He clenched the ten dollar bill tightly in his little hand– a hand that I still imagine chubby with babyhood and dimples though, in reality, it’s growing long and broad and more capable with each day. The excitement vibrated in his steps and his eyes quickly moved around the store when we entered. My little mathematician was bound and determined to make that ten dollars stretch as far as he could.
His karate class had announced their annual “Kick Out Hunger” drive at his last session. We didn’t have to remind him. Or ask if he wanted to contribute. He remembered all on his own and had been looking forward to this trip.
Up and down the aisles of Aldi he wandered, reading labels, checking prices. He saw that corn and French cut green beans had been temporarily marked down– and that he could afford to buy a case of each with his money. That. That was what he wanted to do, he decided. He could afford 24 cans of vegetables (bear with me– I know corn is a grain) and he was mighty proud of this fact.
Four days later, it was time to deliver them to the class. I wish, more than anything, that I had captured a picture of my five-year-old son carrying one of those cases all by himself to add to the contributions. Such joy. Such pride. Such determination to do good and make a difference.
And, I kid you not, the very next day, I read an article that dripped with loathing toward the donations of “canned vegetables” and “sugary cereal” that come into food pantries. How sad, the author went on, that we would donate food that we would never feed our own families. Things that don’t measure up to our own standards. She spoke of a need for abundant fresh produce, organic oats, and pastured eggs for the poor and malnourished. Honestly, I would much rather my family eat the things she mentioned, too, but it left me feeling bitter and annoyed…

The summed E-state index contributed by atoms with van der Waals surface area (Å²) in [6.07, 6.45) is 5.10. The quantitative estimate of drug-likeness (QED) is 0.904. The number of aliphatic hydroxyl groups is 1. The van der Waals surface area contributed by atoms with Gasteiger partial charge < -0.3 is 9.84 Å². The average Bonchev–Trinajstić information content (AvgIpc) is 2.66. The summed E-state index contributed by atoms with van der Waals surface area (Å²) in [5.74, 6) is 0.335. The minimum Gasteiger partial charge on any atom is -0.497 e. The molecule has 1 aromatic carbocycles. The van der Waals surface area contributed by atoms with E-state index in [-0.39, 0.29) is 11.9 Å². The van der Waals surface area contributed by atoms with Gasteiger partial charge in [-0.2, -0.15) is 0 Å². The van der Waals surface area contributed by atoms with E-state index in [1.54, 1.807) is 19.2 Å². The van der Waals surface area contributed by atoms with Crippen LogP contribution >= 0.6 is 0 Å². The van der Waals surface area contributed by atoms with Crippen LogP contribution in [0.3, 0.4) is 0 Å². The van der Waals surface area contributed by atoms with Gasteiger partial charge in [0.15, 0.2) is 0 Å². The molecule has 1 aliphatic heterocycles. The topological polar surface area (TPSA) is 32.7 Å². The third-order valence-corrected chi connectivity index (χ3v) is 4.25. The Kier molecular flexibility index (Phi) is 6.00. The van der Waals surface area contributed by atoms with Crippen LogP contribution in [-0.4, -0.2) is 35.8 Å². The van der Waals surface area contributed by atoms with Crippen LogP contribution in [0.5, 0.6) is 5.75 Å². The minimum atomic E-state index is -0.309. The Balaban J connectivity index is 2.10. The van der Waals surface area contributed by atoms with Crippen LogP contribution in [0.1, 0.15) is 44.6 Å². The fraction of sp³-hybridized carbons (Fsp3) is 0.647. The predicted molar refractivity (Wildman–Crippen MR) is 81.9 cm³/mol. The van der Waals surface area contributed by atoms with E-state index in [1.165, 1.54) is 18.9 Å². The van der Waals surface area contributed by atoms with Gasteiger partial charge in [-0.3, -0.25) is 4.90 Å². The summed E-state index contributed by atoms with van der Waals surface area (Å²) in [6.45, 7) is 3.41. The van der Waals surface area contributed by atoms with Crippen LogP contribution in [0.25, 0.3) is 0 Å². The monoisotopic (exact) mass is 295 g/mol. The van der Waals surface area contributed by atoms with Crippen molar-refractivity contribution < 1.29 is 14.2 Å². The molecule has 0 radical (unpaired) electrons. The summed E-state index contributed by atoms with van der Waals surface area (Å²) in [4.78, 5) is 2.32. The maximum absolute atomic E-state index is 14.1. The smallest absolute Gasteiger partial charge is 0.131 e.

Saying that something isn’t ideal does not necessitate suggesting that it is bad or wrong. And packaged foods? Lend themselves to drives like this. They’re individually sealed, keep for a long time, stack easily, and facilitate distribution. They’re also familiar to many and easy to prepare. Does that negate the fact that they’re less nutritious? Maybe not, but it’s certainly worth mentioning.
I read that post and I thought of my sweet little boy and the joy radiating from his innocent face and I realized…
I’m so happy the organizers of that food drive didn’t feel the need to engage in food snobbery. I’m so glad they met our generous-spirited son’s contribution with smiles of gratitude.
Even if it isn’t perfect.